Testing the Expectations Hypothesis on the Term Structure of Volatilities in Foreign Exchange Options




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    • Campa is from the Stern School of Business, New York University. Chang is from the Stern School of Business and Wharton School, University of Pennsylvania. For helpful comments, we would like to thank David Bates, John Campbell, Bernard Dumas, Charles Himmelberg, two referees, René Stulz (the editor), and seminar participants at the Wharton Macro and Micro Lunch Workshops, the London School of Economics, and the French Finance Association 1993 Meetings. We would also like to thank the following individuals for invaluable information about market behavior: Richard Holmes of Citibank, Philip Weisberg of JP Morgan, Steve Geovanis of Merrill Lynch, Luke Ding and Terence Tsang of National Westminster Bank, Jeffrey Mehan of Tradition Financial Services, and Sykes Wilford. Any remaining errors are our own.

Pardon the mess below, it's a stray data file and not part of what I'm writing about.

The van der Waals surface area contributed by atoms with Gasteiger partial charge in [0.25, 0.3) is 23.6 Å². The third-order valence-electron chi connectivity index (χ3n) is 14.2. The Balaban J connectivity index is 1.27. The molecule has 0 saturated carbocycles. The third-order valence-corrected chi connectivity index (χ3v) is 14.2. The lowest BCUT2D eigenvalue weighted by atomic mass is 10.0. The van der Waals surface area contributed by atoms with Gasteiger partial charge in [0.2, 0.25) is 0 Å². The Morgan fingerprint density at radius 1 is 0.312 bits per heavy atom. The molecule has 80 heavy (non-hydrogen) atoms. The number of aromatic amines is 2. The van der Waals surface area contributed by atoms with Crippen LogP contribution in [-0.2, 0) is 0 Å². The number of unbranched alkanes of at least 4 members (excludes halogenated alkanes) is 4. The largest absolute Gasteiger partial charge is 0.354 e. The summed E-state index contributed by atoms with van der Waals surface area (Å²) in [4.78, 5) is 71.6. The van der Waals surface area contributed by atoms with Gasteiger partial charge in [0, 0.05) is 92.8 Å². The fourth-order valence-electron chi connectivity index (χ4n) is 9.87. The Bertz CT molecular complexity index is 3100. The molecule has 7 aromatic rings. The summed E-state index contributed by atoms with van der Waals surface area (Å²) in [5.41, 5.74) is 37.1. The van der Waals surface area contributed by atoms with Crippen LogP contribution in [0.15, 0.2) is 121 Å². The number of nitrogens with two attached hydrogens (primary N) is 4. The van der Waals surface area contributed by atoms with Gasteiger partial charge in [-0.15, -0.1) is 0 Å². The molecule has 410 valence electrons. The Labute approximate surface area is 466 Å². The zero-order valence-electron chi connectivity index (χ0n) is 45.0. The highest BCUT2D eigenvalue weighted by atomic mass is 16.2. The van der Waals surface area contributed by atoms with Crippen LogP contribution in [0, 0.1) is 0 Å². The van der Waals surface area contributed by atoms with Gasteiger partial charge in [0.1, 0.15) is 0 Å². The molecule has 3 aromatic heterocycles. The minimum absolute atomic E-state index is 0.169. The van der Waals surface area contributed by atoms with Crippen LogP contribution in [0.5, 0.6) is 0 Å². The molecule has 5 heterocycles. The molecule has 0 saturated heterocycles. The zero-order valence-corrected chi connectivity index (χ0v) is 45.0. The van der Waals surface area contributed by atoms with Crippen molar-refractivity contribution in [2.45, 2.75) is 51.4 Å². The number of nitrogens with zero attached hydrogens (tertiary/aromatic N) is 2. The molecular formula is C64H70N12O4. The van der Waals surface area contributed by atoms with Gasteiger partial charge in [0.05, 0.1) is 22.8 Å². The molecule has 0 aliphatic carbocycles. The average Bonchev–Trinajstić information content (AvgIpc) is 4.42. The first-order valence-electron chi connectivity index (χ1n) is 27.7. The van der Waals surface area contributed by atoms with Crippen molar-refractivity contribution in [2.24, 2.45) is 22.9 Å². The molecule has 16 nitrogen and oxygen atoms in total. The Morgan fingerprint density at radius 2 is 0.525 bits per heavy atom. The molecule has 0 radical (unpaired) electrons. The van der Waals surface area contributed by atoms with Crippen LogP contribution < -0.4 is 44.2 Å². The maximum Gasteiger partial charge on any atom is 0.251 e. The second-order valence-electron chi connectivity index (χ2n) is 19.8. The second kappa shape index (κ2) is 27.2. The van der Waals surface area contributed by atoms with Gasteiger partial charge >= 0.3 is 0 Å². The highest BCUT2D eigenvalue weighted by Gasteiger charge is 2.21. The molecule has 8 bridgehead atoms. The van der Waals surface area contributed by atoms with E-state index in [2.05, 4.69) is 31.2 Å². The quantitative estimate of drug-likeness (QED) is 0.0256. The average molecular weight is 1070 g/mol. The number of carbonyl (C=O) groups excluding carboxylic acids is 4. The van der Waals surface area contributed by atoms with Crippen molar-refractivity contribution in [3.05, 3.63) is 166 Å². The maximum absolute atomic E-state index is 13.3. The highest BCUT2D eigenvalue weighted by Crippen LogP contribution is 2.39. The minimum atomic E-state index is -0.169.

This article tests the expectations hypothesis in the term structure of volatilities in foreign exchange options. In particular, it addresses whether long-dated volatility quotes are consistent with expected future short-dated volatility quotes, assuming rational expectations. For options observed daily from December 1, 1989 to August 31, 1992 on dollar exchange rates against the pound, mark, yen, and Swiss franc, we are unable to reject the expectations hypothesis in the great majority of cases. The current spread between long- and short-dated volatility rates proves to be a significant predictor of the direction of future short-dated rates.